Scorecard

My Score Card

 

Blog Task Description of Task Points Point tally
1. ·   Reflect on the national curriculum for computing. Write 200 words each on your computing strengths and weakness. Outline your learning objectives for this Computing. Define one concept of computational thinking, with examples of activities you might use to teach the concept. Plus a short summary of a government document. 200 200
2. ·   IPads and apps. Description of session. Include photographs of, useful ICT web links related to theme of apps and iPads. Or links to resources to support the use of iPads in classroom practice. 200 400
3. ·   Animation. Clear and reflective description of how you produced the animation and the learning opportunities. Photographs of the session or royalty-free/acknowledged copyright images illustrating the process of creating the animation. Useful ICT weblinks related to theme of animation. Resources to support classroom practice. 200 600
4. ·   E-Safety. A clear and reflective description of some of the issues of safe use of technology earning. Photographs of the session. Useful ICT weblinks as discussed in the lecture focusing on keeping children safe while using technology. Resources to support safe use of technology. 200 800
5. ·   Interactive Whiteboards. Clear and reflective description of how to use an interactive white board to support learning. Photographs of the session. For example upload screen shots of your resource as you produce it. Useful ICT weblink resources. Resources to support. 200 1000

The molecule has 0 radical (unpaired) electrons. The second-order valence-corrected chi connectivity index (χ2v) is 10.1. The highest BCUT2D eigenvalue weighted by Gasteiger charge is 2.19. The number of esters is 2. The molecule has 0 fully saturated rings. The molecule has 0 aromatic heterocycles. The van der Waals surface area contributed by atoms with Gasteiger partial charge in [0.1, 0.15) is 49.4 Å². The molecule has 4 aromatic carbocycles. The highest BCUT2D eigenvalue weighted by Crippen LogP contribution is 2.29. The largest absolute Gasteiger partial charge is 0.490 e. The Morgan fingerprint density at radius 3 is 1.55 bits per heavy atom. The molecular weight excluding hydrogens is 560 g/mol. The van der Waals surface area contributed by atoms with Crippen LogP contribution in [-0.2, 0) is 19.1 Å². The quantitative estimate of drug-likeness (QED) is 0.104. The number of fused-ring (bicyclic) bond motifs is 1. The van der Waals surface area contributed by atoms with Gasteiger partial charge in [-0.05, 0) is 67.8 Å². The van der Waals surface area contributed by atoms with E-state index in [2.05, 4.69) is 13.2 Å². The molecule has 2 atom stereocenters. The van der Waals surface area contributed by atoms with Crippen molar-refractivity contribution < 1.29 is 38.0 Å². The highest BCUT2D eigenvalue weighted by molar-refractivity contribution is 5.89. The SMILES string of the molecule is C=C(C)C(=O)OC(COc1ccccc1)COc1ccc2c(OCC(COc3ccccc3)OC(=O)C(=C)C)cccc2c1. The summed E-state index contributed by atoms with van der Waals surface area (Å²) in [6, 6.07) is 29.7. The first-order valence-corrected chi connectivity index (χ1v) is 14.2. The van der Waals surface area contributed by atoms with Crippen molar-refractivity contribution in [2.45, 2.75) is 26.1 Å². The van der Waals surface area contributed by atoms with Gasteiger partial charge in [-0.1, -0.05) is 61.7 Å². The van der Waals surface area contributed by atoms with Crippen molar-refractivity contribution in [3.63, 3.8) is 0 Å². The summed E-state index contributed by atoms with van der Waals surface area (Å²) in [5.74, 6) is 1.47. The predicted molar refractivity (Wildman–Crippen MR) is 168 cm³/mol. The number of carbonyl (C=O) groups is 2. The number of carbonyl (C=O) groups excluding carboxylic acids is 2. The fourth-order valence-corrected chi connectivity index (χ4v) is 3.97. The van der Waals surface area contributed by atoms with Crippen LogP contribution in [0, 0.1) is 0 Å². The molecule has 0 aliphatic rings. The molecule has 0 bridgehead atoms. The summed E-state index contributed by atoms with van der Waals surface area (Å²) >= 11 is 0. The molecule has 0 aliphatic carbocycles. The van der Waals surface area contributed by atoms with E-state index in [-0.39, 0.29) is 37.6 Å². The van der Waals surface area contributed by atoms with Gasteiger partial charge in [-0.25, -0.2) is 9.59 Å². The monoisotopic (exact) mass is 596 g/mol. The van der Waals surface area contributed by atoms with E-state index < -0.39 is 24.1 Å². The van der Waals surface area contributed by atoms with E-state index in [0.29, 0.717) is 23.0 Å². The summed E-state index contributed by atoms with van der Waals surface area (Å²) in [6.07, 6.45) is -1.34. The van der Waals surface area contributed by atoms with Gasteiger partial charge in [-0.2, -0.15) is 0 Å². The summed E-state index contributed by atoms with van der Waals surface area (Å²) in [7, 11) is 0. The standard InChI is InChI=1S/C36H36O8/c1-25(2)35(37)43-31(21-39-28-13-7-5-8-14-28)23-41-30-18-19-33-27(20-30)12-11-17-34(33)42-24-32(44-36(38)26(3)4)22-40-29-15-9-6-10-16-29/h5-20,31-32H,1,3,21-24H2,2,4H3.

6. ·   Website review. Think about the criteria you would evaluate the website by. Look at the site in depth. Investigate the resources. Use some of the tool. Explore some of the activities. Once you have investigated the site produce a review of the website discussing. The type of platform/website it is? Is it a free or subscription site? What age range can it be used for? The basic functionality of the website, is it a site that children use tools to create, or are there activities for the children to progress through. Ease of us for example can a child use it with no adult input, is there a management system for keeping children’s progress recorded. Make suggestions of how this program can be used to support any part of the curriculum. List two things you like about the website, why is this? List two things you feel could work better, why is this? 200 1200
7. ·   Beebots. Reflect on the activity you have produced during the session for the Beebot. Upload pictures and or video of the activity, and the map you created. Explain your activity discussing. How could you make it better? How could you use this activity with the children in a key stage 1 classroom? How could you extend your activity. What would children need to know before starting the activity? How could you simplify the activity? What would be the next step? Mention observations of use during school experience. 200 1400